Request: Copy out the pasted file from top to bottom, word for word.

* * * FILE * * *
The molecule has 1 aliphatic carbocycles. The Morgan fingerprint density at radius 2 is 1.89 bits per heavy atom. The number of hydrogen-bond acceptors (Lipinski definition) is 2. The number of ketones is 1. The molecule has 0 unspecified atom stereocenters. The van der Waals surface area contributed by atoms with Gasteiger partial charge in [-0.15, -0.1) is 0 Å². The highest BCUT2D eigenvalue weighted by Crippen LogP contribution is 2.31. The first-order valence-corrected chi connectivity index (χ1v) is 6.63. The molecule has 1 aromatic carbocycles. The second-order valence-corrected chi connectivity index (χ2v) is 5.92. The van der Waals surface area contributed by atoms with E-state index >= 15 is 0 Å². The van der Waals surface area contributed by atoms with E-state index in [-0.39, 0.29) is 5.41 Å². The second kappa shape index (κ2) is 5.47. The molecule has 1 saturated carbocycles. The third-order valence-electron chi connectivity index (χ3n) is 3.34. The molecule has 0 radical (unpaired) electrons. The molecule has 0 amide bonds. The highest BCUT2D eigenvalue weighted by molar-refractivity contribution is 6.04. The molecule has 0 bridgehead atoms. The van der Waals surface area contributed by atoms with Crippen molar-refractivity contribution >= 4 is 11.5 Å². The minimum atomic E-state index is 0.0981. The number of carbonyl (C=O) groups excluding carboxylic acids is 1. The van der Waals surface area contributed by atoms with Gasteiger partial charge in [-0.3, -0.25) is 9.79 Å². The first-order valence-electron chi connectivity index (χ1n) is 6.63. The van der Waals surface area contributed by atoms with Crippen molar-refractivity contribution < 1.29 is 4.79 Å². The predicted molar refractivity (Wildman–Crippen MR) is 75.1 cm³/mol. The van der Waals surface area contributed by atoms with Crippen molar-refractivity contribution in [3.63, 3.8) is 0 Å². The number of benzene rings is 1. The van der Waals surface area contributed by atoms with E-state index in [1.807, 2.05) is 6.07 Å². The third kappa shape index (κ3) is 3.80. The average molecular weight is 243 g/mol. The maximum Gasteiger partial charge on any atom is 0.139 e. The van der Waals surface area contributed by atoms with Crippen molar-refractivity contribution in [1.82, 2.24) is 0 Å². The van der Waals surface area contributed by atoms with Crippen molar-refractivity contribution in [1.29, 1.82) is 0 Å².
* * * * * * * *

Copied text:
The molecule has 1 aliphatic carbocycles. The Morgan fingerprint density at radius 2 is 1.89 bits per heavy atom. The number of hydrogen-bond acceptors (Lipinski definition) is 2. The number of ketones is 1. The molecule has 0 unspecified atom stereocenters. The van der Waals surface area contributed by atoms with Gasteiger partial charge in [-0.15, -0.1) is 0 Å². The highest BCUT2D eigenvalue weighted by Crippen LogP contribution is 2.31. The first-order valence-corrected chi connectivity index (χ1v) is 6.63. The molecule has 1 aromatic carbocycles. The second-order valence-corrected chi connectivity index (χ2v) is 5.92. The van der Waals surface area contributed by atoms with E-state index >= 15 is 0 Å². The van der Waals surface area contributed by atoms with E-state index in [-0.39, 0.29) is 5.41 Å². The second kappa shape index (κ2) is 5.47. The molecule has 1 saturated carbocycles. The third-order valence-electron chi connectivity index (χ3n) is 3.34. The molecule has 0 radical (unpaired) electrons. The molecule has 0 amide bonds. The highest BCUT2D eigenvalue weighted by molar-refractivity contribution is 6.04. The molecule has 0 bridgehead atoms. The van der Waals surface area contributed by atoms with Crippen molar-refractivity contribution >= 4 is 11.5 Å². The minimum atomic E-state index is 0.0981. The number of carbonyl (C=O) groups excluding carboxylic acids is 1. The van der Waals surface area contributed by atoms with Gasteiger partial charge in [-0.3, -0.25) is 9.79 Å². The first-order valence-electron chi connectivity index (χ1n) is 6.63. The van der Waals surface area contributed by atoms with Crippen molar-refractivity contribution < 1.29 is 4.79 Å². The predicted molar refractivity (Wildman–Crippen MR) is 75.1 cm³/mol. The van der Waals surface area contributed by atoms with Crippen molar-refractivity contribution in [3.63, 3.8) is 0 Å². The number of benzene rings is 1. The van der Waals surface area contributed by atoms with E-state index in [1.807, 2.05) is 6.07 Å². The third kappa shape index (κ3) is 3.80. The average molecular weight is 243 g/mol. The maximum Gasteiger partial charge on any atom is 0.139 e. The van der Waals surface area contributed by atoms with Crippen molar-refractivity contribution in [1.82, 2.24) is 0 Å². The van der Waals surface area contributed by atoms with Crippen molar-refractivity contribution in [1.29, 1.82) is 0 Å².